Interview by Emily K., Teen Press Corps~
Emily, TPC: Was the writing process for The Young Elites different from the Legend series? How?
Marie Lu: It was different, and it surprised me. I don’t really outline, but with The Young Elites about halfway in I realized that I was writing myself into corners. I started outlining a bit and I actually wrote parts of it out by hand, which I’ve never done before.
EK: Do you prefer working with an outline or without?
ML: I wish I could have an outline because it does help a lot, but I do discover a lot of surprises about the story when I’m just winging it. I think it’s better for the story and I write better things when I don’t have an outline, but having one does make things easier on me.
EK: What’s your favorite book you’ve read this year?
ML: It’s a book that hasn’t been published yet; Illuminae by Amie Kaufman and Jay Kristoff. It’s sci-fi, and the unique thing I loved about it was Amie wrote it so the book is a collection of things – chats and secret documents – like someone found them and published it. I though it was really well done.
EK: What’s it like having Legend turned into a movie? Are you involved in the process at all?
ML: I’m not really involved, but it’s really exciting to now that the producers are really excited about it. It’s been really nice to know that we’re all trying our best to push it forward.
EK: Are you worried at all about how Legend will translate to the screen?
ML: I worry sometimes, but I’ve kinda learned to let it go because they’re such different medias. You can’t have a one-on-one ratio of translation between the two, so I don’t really worry about it anymore.
EK: From your debut to now, how have you seen the YA world change and what are your thoughts?
ML: I think the trends are still going strong; YA seems likes it’s always been trendy. I definitely think it’s becoming a more diverse place, which I think is in large part thanks to the We Need Diverse Books campaign (#weneeddiversebooks). It’s an an amazing campaign, and I think that it actually is spreading a lot of change in the way that people view how to write their books, in the ways that readers are searching for books, and in the ways that publishers are pitching books. So that’s been a really nice change to see.
EK: Did you enjoy the world-building for Legend or The Young Elites more?
ML: I don’t know! They were both fun in different ways, I guess. With Legend, I was doing a lot of research on future and past dystopians. With The Young Elites it was really fun to play with a world that isn’t at all like ours, and with lots of fantasy elements. Fantasy is my favorite genre, but the funny thing is that Legend and The Young Elites both ended up influenced in some ways by different dystopians.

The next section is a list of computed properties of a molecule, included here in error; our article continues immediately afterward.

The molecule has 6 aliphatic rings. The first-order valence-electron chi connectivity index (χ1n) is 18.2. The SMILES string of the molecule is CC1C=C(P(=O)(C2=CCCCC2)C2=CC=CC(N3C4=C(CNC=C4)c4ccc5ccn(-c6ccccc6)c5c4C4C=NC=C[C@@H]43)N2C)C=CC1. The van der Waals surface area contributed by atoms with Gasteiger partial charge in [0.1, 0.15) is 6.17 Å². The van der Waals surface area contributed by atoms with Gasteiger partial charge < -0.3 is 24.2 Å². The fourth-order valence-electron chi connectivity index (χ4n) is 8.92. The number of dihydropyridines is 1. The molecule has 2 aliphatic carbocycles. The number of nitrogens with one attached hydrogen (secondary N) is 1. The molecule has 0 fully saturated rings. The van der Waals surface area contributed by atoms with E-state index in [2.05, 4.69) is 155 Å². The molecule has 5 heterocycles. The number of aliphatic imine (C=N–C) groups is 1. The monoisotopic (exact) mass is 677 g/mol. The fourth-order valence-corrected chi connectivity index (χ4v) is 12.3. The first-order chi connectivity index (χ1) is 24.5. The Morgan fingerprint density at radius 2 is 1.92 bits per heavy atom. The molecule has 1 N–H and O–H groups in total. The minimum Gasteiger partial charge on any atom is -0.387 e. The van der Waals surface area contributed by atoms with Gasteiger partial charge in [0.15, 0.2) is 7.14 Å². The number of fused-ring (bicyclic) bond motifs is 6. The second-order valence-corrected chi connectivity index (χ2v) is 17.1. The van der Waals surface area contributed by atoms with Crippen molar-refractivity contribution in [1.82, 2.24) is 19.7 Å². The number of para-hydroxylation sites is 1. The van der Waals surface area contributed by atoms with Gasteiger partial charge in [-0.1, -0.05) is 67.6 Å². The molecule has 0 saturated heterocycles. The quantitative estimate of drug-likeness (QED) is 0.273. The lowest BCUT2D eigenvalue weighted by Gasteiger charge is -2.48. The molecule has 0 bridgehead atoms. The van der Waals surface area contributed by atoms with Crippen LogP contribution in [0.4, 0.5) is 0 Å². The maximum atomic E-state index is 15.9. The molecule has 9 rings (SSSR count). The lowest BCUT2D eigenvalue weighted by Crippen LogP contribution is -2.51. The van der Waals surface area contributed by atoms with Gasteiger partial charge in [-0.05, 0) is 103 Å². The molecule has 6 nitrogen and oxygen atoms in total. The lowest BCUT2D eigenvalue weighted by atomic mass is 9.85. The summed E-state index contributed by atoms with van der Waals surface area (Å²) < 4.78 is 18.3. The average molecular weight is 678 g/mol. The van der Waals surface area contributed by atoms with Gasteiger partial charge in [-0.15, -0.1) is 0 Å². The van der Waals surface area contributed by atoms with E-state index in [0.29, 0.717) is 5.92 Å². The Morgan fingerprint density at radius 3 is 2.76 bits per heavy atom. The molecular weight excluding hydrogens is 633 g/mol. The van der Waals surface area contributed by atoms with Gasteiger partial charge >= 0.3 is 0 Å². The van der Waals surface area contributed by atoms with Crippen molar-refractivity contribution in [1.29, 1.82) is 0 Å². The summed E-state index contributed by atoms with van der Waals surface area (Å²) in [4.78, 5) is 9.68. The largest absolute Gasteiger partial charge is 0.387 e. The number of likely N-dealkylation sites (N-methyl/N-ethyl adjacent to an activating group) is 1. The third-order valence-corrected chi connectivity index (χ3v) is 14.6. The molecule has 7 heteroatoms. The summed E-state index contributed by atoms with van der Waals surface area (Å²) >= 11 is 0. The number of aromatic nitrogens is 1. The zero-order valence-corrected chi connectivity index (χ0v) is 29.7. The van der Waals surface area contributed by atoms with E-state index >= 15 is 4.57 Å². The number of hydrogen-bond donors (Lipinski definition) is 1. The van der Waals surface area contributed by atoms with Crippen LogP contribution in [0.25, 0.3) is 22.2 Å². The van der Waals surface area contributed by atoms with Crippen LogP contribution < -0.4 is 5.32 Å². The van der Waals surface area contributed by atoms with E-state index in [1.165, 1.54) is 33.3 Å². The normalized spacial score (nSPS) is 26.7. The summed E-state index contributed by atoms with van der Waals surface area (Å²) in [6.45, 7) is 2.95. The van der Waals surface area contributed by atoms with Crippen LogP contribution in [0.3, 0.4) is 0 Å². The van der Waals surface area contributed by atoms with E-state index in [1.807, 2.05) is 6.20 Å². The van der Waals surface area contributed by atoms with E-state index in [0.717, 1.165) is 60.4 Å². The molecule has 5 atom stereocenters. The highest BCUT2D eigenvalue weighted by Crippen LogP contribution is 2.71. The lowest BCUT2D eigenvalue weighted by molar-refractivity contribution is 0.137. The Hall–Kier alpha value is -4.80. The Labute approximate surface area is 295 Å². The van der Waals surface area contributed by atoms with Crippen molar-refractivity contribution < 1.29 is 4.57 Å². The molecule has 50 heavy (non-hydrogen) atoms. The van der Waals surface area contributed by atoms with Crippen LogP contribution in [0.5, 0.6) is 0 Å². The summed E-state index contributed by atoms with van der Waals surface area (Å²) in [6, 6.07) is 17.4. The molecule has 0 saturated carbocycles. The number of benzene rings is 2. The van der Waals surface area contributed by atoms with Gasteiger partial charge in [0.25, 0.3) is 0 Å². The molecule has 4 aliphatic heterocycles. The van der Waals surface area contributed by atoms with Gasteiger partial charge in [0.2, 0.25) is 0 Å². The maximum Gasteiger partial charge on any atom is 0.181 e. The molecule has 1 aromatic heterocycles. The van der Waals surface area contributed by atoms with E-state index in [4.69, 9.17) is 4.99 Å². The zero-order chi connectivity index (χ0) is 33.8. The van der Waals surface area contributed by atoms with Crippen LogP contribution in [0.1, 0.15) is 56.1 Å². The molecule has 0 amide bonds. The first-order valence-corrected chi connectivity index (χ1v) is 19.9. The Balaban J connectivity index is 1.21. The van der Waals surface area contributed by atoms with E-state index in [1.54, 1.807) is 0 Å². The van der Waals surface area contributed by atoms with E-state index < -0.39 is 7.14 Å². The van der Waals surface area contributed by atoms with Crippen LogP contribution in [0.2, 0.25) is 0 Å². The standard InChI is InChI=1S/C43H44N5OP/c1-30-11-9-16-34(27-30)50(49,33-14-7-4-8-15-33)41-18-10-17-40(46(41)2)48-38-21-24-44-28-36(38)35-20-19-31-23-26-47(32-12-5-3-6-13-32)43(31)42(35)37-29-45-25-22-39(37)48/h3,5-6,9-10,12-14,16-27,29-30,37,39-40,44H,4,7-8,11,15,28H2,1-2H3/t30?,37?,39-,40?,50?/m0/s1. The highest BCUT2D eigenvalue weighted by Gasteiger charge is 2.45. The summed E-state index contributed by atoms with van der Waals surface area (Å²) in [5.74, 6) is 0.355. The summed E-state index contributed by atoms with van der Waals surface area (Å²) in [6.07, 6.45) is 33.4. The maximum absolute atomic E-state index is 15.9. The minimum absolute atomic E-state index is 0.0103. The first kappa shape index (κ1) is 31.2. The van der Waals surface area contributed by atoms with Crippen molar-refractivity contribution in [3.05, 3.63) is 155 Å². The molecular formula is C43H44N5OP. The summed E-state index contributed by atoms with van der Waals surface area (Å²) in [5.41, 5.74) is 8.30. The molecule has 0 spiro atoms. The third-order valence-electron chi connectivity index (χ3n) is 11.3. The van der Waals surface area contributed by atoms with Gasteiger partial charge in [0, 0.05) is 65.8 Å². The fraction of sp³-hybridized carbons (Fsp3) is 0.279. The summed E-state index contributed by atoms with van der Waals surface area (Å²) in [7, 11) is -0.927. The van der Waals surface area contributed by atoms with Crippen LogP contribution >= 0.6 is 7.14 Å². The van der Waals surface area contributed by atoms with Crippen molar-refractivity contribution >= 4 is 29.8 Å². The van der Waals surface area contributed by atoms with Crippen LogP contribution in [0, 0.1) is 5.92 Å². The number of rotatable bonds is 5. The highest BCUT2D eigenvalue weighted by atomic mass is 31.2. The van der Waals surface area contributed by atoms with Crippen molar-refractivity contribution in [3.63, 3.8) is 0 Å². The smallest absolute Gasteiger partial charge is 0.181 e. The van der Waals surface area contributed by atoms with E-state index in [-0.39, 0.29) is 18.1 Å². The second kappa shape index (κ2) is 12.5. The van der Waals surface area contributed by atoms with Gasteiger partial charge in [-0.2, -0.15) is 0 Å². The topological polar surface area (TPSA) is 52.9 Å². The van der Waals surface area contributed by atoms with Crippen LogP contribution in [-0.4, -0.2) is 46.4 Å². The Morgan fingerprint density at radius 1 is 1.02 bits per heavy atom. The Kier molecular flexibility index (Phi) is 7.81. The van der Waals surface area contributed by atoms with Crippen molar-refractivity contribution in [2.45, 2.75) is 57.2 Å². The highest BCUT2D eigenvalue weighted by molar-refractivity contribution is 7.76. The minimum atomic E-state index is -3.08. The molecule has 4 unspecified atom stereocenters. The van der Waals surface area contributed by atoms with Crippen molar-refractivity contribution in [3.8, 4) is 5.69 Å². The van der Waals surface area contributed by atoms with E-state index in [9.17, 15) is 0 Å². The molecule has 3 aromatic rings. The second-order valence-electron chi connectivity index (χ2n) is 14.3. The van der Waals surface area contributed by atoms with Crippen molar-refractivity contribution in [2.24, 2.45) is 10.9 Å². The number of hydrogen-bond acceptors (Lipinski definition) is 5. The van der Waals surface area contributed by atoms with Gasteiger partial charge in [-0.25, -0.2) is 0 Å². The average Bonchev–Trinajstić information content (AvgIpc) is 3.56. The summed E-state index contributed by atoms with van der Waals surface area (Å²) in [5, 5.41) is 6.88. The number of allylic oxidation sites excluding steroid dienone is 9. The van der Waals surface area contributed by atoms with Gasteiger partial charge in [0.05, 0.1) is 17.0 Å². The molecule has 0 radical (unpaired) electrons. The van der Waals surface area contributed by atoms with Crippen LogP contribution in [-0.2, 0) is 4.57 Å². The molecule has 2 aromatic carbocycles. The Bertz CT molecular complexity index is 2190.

EK: For Legend, did you research lots of military dystopias and actual historical documents for the US and things that are happening in the world right now?
ML: I did a lot of research for places that are real-life dystopias. It was very heavily based on North Korea, and certain things during the Holocaust and at the Japanese internment camps in WW2. I wanted to make sure that everything that’s wrong with the world in Legend is stuff that’s already wrong with the world and war, and is still happening now. I feel like it makes the setting more relevant and interesting.
EK: What are some of your writing rituals?
ML: I have to listen to music. I can’t listen to music with lyrics because it distracts me too much, so I have a lot of music from Two Steps From Hell, who makes a lot of movie soundtracks. I listen to a lot of ambient sounds too, like rain. I like to write at home in the mornings, which is when I write the best.
EK:Can you give any hints about what you’re working on now?
ML: I’m working right now on the sequel for The Young Elites, and on the side I’m kind of turning around the idea for a new novel. Definitely not a series, hopefully a stand-alone. It’s really, really early on so there’s not much to talk about.
EK: Halloween coming up – favorite horror or paranormal novel?
ML: Oh, there’s this great one by Mark Danielewski, House of Leaves. It’s also kind of like Illuminae where it’s pieced together from found documents. It’s very eerie and creepy. There are pages with no writing, just one word, just one sentence . . it’s all very cool.